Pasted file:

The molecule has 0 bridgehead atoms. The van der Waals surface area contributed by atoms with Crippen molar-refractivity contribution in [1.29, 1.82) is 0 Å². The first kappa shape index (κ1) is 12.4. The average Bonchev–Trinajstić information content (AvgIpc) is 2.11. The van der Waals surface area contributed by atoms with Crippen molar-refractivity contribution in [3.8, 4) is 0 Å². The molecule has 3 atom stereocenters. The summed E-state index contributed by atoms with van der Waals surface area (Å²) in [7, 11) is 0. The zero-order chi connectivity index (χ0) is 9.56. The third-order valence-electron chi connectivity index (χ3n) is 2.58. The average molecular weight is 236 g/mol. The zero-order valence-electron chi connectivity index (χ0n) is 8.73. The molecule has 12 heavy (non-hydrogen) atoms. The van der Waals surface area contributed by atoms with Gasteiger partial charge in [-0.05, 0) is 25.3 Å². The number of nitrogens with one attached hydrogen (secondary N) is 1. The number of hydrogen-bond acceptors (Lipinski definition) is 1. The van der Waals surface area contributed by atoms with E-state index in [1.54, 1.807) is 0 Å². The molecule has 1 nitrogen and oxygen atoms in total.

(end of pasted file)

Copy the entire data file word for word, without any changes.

The molecule has 0 bridgehead atoms. The van der Waals surface area contributed by atoms with Crippen molar-refractivity contribution in [1.29, 1.82) is 0 Å². The first kappa shape index (κ1) is 12.4. The average Bonchev–Trinajstić information content (AvgIpc) is 2.11. The van der Waals surface area contributed by atoms with Crippen molar-refractivity contribution in [3.8, 4) is 0 Å². The molecule has 3 atom stereocenters. The summed E-state index contributed by atoms with van der Waals surface area (Å²) in [7, 11) is 0. The zero-order chi connectivity index (χ0) is 9.56. The third-order valence-electron chi connectivity index (χ3n) is 2.58. The average molecular weight is 236 g/mol. The zero-order valence-electron chi connectivity index (χ0n) is 8.73. The molecule has 12 heavy (non-hydrogen) atoms. The van der Waals surface area contributed by atoms with Gasteiger partial charge in [-0.05, 0) is 25.3 Å². The number of nitrogens with one attached hydrogen (secondary N) is 1. The number of hydrogen-bond acceptors (Lipinski definition) is 1. The van der Waals surface area contributed by atoms with E-state index in [1.54, 1.807) is 0 Å². The molecule has 1 nitrogen and oxygen atoms in total.